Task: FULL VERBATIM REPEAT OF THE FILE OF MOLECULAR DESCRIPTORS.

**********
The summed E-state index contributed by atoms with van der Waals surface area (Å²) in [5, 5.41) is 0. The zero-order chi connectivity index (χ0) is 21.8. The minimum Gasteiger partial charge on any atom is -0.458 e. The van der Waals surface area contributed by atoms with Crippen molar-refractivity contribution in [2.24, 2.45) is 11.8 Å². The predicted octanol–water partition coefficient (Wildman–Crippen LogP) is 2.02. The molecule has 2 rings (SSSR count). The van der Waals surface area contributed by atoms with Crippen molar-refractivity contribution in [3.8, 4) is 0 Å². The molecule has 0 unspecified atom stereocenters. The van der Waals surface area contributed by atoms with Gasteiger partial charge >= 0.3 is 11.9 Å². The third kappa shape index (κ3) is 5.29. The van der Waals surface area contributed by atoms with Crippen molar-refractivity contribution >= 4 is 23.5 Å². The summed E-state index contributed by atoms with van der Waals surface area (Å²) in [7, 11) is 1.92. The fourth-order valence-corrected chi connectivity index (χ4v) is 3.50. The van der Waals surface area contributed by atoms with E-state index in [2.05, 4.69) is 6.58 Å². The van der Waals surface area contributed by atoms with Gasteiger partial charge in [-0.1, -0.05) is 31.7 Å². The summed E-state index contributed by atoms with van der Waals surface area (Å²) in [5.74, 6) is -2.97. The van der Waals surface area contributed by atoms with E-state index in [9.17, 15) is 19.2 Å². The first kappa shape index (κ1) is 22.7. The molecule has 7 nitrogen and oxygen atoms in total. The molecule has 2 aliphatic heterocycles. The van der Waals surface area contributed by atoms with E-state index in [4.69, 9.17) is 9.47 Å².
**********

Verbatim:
The summed E-state index contributed by atoms with van der Waals surface area (Å²) in [5, 5.41) is 0. The zero-order chi connectivity index (χ0) is 21.8. The minimum Gasteiger partial charge on any atom is -0.458 e. The van der Waals surface area contributed by atoms with Crippen molar-refractivity contribution in [2.24, 2.45) is 11.8 Å². The predicted octanol–water partition coefficient (Wildman–Crippen LogP) is 2.02. The molecule has 2 rings (SSSR count). The van der Waals surface area contributed by atoms with Crippen molar-refractivity contribution in [3.8, 4) is 0 Å². The molecule has 0 unspecified atom stereocenters. The van der Waals surface area contributed by atoms with Gasteiger partial charge >= 0.3 is 11.9 Å². The third kappa shape index (κ3) is 5.29. The van der Waals surface area contributed by atoms with Crippen molar-refractivity contribution >= 4 is 23.5 Å². The summed E-state index contributed by atoms with van der Waals surface area (Å²) in [7, 11) is 1.92. The fourth-order valence-corrected chi connectivity index (χ4v) is 3.50. The van der Waals surface area contributed by atoms with E-state index in [2.05, 4.69) is 6.58 Å². The van der Waals surface area contributed by atoms with Gasteiger partial charge in [-0.1, -0.05) is 31.7 Å². The summed E-state index contributed by atoms with van der Waals surface area (Å²) in [5.74, 6) is -2.97. The van der Waals surface area contributed by atoms with E-state index in [9.17, 15) is 19.2 Å². The first kappa shape index (κ1) is 22.7. The molecule has 7 nitrogen and oxygen atoms in total. The molecule has 2 aliphatic heterocycles. The van der Waals surface area contributed by atoms with E-state index in [4.69, 9.17) is 9.47 Å².